• The medical profession is in the midst of unprecedented social, political, and economic change that dramatically impacts how cardiovascular specialists provide care.
  • The ACC is a recognized leader in the development and implementation of quality initiatives, practice guidelines, appropriate use criteria (AUC), and clinical data registries.
  • These abundant materials, services, tools, and programs remain underutilized by ACC membership.

With these observations, it became clear that several challenges lie before the ACC. These challenges are:

  • to uphold the value of ACC membership and ensure its continued relevance as the marketplace rapidly evolves due to health system and payment reform;
  • to foster the development of a culture of continuous quality improvement founded on a commitment to lifelong learning and the on-going acquisition and use of clinical data for the benefit of patients;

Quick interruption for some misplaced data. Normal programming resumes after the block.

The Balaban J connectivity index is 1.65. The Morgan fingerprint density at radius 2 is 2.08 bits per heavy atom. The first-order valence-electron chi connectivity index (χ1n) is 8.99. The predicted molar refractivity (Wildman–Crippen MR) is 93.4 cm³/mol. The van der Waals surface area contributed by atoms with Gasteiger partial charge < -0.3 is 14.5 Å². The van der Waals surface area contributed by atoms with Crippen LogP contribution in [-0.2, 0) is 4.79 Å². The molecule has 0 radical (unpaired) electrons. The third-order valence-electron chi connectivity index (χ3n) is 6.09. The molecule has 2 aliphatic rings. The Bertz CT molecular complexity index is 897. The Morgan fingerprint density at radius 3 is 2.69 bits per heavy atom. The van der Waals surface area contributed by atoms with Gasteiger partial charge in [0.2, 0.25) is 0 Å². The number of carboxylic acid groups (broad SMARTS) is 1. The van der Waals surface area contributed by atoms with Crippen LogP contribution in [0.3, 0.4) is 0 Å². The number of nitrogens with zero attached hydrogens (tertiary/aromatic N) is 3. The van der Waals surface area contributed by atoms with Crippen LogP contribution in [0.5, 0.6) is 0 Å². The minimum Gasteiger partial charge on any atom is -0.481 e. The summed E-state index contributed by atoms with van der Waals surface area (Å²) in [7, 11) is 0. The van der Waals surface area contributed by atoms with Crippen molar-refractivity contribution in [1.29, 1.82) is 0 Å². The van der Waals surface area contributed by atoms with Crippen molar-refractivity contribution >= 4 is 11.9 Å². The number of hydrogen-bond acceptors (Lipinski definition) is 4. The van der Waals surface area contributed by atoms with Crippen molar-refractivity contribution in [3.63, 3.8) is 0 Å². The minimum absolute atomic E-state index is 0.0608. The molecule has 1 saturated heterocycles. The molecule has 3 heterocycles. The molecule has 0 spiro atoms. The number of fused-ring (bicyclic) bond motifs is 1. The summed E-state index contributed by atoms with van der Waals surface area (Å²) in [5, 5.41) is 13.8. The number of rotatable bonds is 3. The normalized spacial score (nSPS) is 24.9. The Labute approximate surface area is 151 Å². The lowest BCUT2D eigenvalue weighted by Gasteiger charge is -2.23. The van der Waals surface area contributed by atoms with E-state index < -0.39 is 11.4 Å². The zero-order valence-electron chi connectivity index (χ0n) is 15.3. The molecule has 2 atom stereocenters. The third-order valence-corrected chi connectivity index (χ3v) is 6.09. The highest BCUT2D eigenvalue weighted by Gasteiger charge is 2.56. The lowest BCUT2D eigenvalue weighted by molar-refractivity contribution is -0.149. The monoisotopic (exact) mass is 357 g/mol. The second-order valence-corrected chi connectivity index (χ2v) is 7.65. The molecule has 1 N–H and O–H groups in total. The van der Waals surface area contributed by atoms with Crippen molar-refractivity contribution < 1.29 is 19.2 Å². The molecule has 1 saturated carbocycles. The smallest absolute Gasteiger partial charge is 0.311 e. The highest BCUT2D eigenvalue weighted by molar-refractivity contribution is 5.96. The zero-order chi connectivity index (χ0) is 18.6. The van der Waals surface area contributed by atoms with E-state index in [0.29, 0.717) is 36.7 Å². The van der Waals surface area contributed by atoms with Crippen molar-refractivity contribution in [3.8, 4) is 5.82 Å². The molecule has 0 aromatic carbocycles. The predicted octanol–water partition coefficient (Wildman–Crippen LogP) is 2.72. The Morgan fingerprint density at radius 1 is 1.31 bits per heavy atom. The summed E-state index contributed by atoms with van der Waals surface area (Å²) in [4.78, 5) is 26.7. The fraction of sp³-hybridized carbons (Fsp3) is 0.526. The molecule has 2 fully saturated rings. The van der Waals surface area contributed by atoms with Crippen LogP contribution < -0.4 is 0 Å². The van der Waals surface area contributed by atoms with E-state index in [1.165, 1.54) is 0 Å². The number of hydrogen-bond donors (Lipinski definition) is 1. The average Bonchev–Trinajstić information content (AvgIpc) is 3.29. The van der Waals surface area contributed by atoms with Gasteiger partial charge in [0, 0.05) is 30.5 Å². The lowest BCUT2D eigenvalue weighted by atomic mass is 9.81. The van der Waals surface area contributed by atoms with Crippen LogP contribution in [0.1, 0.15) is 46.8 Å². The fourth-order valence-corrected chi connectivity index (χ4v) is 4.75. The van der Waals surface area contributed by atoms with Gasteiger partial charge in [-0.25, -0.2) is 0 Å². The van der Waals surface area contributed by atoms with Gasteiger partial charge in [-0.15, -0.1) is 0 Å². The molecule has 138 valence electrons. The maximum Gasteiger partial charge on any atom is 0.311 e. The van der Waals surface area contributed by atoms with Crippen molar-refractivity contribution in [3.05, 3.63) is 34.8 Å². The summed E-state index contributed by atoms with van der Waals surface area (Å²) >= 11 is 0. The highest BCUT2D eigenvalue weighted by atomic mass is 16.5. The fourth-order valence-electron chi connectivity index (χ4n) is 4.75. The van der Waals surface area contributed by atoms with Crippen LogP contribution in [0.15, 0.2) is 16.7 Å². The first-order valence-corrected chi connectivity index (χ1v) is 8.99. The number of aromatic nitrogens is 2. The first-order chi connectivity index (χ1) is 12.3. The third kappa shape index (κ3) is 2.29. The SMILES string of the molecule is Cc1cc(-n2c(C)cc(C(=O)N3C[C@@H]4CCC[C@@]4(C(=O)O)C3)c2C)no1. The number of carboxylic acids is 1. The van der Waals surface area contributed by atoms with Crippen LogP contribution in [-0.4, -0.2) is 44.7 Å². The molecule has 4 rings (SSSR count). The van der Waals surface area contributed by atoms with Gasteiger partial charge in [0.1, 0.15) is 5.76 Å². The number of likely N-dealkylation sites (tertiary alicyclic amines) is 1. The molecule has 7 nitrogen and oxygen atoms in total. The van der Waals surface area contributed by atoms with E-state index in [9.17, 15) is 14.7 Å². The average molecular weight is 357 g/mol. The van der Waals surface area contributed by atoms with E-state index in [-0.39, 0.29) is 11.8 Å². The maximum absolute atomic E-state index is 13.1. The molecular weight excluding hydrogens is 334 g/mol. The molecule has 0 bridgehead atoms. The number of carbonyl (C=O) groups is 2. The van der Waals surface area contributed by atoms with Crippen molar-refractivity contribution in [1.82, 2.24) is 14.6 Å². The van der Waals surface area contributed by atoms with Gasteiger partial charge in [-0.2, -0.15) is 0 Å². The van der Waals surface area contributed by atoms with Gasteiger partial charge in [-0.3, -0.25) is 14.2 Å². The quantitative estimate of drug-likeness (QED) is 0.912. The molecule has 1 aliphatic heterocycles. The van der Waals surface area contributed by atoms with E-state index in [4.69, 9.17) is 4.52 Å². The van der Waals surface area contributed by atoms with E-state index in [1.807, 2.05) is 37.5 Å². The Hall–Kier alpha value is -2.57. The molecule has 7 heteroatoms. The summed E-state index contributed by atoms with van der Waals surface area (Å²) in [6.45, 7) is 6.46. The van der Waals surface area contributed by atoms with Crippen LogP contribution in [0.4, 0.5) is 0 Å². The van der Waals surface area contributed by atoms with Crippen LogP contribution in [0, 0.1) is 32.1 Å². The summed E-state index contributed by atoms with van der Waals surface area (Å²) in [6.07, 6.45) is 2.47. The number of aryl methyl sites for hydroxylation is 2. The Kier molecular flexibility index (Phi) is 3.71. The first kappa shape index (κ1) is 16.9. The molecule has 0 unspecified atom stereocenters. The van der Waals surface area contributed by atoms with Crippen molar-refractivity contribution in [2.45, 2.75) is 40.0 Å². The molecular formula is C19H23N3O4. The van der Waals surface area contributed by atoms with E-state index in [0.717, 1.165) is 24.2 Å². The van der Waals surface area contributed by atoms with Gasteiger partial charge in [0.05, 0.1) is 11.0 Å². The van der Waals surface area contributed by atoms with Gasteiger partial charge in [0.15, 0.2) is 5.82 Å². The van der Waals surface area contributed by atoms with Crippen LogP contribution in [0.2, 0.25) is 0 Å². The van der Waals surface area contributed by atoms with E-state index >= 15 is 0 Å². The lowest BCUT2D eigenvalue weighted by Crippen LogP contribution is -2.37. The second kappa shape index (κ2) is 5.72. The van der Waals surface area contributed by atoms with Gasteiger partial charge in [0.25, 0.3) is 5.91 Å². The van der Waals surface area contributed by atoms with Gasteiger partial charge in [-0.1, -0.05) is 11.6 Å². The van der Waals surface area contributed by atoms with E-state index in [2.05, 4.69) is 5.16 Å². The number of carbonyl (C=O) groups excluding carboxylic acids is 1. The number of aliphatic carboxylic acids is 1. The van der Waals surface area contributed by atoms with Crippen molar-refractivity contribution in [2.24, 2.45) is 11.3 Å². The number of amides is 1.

• to provide physician and practice support for innovation and transformation and to thereby enhance professional satisfaction and longevity; and
  • to create efficiencies by organizing ACC programs for easy and logical member access and by ensuring inter-program communication and coordination.

It became clear that the response to these challenges was for the ACC to provide the leadership necessary to help members transform their practices during these turbulent times, and the PINNACLE Network was created to be the vehicle for that response.

The PINNACLE Network

The PINNACLE Network is an interactive community of cardiovascular professionals who are committed to the delivery of coordinated, efficient, safe, and effective cardiovascular care for their patients. Network members use the resources of the ACC to systematically measure, review, and improve their performance (through registries and quality improvement [QI] initiatives); to continuously learn and teach (through the ACC Learning Portfolio and patient-centered care programs); and to design or redesign care to meet the needs of their patients and the new realities of healthcare payment reform. The PINNACLE Network makes the direct connection between data, performance improvement, and the economics of cardiovascular care.

Member Benefits of the PINNACLE Network